Going to the gym, getting your hair cut, visiting the dentist — if you’ve done any of these activities since the coronavirus pandemic began, there’s a good chance you’ve been handed a waiver, signing away your right to sue the business if you contract COVID-19.
Such liability waivers are becoming popular in many industries unaccustomed to them, said Elizabeth Tippet, associate professor at the University of Oregon School of Law. Should you think before you sign? Yes, she said. But it’s also likely that you don’t have much of a choice, especially for an essential service.
“Your real choice (is), are you going to go through with your appointment or not?” she said.
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A portion of the waiver for President Donald Trump’s June 20 rally, for example, tells attendees: “By clicking register below, you’re acknowledging that an inherent risk of exposure to COVID-19 exists in any public place where people are present.”
It can get dicey if a business doesn’t also offer the proper safety protocols along with the waiver, Tippet said. And like much else related to the coronavirus outbreak, it’s too soon to say how everything will play out, she said.
Tippet recently wrote a piece for “The Conversation” about waivers, and spoke with WPR’s “Central Time” host Rob Ferrett. Below are highlights from the interview.
The interview has been edited for brevity and clarity.
Rob Ferrett: What is some of the standard language we see in waivers for those day-to-day things, the haircut or the dentist appointment?
Elizabeth Tippett: Not all of the language is bad. Some of the language is actually kind of helpful. You need to wear a mask or, we want you to know that we’re taking social distancing seriously. But it would also contain language saying you assume the risk of death or injury from a COVID-19 infection and that you waive all claims against the business that you’ll be visiting.
RF: You make the case that waivers aren’t necessarily bad, unless a company’s whole approach to prevention is the waiver saying it’s not their fault if somebody gets sick — that worries you.
ET: I think the way that businesses should be handling this problem is one of shared risk. If you’re a customer, you are exposed to risk when you go to the business, but you’re also a risk for the workers at the business. It makes sense for these contracts to say you agree to take these precautions, we agree to take these precautions. And maybe it’s OK to have a waiver if both sides are already agreeing to do their part to minimize the health risk.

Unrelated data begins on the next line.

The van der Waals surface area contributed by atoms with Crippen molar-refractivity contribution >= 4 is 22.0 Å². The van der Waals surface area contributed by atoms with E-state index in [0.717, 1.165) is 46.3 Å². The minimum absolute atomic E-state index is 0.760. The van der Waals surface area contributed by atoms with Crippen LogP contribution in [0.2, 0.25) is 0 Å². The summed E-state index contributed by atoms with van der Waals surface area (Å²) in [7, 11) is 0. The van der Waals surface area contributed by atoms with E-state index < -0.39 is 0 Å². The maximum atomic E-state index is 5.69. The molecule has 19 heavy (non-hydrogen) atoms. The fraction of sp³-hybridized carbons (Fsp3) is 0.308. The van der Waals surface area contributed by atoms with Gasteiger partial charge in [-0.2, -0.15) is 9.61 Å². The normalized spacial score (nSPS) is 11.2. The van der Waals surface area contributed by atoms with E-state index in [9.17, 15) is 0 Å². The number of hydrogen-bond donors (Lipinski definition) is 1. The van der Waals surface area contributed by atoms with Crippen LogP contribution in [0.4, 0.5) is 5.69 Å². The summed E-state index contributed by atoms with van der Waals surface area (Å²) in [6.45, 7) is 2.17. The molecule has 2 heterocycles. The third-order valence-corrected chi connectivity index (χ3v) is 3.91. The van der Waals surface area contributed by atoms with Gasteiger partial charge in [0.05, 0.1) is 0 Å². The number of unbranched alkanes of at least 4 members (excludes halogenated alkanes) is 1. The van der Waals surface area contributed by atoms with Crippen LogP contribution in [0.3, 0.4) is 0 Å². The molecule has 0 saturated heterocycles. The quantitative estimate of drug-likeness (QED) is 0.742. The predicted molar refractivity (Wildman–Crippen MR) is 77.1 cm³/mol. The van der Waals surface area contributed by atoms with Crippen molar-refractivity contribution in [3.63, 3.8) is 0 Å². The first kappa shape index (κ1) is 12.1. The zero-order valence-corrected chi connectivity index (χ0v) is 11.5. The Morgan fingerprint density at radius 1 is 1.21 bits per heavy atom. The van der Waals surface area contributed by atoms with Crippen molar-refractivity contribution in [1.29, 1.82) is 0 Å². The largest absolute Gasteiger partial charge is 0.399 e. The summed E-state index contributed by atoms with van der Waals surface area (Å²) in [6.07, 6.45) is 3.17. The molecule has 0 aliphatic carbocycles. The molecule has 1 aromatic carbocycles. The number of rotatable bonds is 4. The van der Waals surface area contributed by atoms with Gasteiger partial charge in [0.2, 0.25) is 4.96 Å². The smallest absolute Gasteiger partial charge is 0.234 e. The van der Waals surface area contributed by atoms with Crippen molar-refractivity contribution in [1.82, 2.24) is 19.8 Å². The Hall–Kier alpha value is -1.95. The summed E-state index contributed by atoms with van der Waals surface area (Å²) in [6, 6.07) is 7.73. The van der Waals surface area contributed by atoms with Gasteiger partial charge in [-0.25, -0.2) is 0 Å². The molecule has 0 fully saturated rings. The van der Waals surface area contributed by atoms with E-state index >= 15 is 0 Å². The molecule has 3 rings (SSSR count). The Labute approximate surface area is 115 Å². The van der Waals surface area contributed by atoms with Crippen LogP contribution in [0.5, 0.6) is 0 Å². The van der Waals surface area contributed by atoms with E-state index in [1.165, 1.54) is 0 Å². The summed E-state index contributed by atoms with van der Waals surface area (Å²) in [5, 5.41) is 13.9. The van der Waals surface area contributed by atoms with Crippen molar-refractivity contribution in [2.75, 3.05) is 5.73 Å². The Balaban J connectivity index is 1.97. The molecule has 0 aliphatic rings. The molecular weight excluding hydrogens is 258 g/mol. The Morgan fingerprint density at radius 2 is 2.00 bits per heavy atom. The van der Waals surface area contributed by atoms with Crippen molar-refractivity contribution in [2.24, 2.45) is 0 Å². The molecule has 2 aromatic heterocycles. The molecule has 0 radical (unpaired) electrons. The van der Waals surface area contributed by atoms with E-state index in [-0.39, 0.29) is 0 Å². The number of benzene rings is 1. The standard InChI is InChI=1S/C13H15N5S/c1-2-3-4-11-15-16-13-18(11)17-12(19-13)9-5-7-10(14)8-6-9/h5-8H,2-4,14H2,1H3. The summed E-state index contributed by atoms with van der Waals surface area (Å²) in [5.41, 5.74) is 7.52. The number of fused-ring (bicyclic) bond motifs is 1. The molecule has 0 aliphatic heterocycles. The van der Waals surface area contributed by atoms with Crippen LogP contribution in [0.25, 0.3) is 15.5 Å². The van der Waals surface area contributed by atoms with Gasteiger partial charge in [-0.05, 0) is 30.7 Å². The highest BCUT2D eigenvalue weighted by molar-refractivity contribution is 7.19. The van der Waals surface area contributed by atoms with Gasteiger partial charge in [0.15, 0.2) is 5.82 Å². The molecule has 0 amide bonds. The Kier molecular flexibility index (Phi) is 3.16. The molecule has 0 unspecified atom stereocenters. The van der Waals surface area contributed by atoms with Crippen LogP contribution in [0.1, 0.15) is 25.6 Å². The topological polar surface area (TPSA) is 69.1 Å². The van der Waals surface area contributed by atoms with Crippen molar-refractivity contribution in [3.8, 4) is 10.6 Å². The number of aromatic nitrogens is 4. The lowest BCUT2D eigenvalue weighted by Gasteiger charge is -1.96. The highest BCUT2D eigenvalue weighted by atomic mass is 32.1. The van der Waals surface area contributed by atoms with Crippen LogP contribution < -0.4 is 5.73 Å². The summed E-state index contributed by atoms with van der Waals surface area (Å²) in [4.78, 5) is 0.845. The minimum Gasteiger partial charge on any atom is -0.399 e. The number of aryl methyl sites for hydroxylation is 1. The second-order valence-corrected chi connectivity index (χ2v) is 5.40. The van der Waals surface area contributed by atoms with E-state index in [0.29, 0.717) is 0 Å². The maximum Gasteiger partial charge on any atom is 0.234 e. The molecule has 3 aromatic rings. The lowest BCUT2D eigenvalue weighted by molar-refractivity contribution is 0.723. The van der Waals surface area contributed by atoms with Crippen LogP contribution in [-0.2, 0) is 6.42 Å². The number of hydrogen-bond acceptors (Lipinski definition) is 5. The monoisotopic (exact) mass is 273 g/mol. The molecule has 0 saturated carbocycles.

RF: Looking at enforceability, are businesses protected even if they’ve been negligent in the way they handle their health and hygiene?
ET: I’ve heard a lot of lawyers say it’s too early to say because we’re so early in this pandemic. There isn’t case law where judges are ruling on the enforceability of these waivers.
I would expect there to be state-level variation. Some states are really waiver-friendly, and they have the attitude that if you sign it, it’s binding. And that’s part of your freedom as an American, your freedom to sign away your rights. Other states are more cautious and protective and will look at the circumstances and whether it was “Take it or leave it,” and whether it’s bad for the public for these waivers to be enforceable. So I expect there to be an, “It depends,” kind of answer.
RF: What about looking at the business owner perspective, particularly small business owners, that they need to protect their businesses with a waiver?
ET: Yes … imagine if a customer comes in and infects other customers, not wearing a mask, infects their workers. Not only would they be worried about a lawsuit from the customer, but a worker’s comp claim from their workers or a lawsuit from the other customers. Everyone is in a difficult position right now. I think we need to take shared responsibility, and the customers need to do their part to reduce transmission as well.
RF: Companies that issue waivers, are they going to have to wave these waivers around in a courtroom, or are these preventative? (Are) people who’ve signed the waiver less likely to sue in the first place?
ET: I think it’s both. I think insurance companies really like these waivers because it deters people from filing claims and also it reduces the amount that you settle for because most of these cases get settled and the insurance company will say, “Hey, you don’t have a claim, you signed this waiver, so we’re going to settle with you for a lot less money.”
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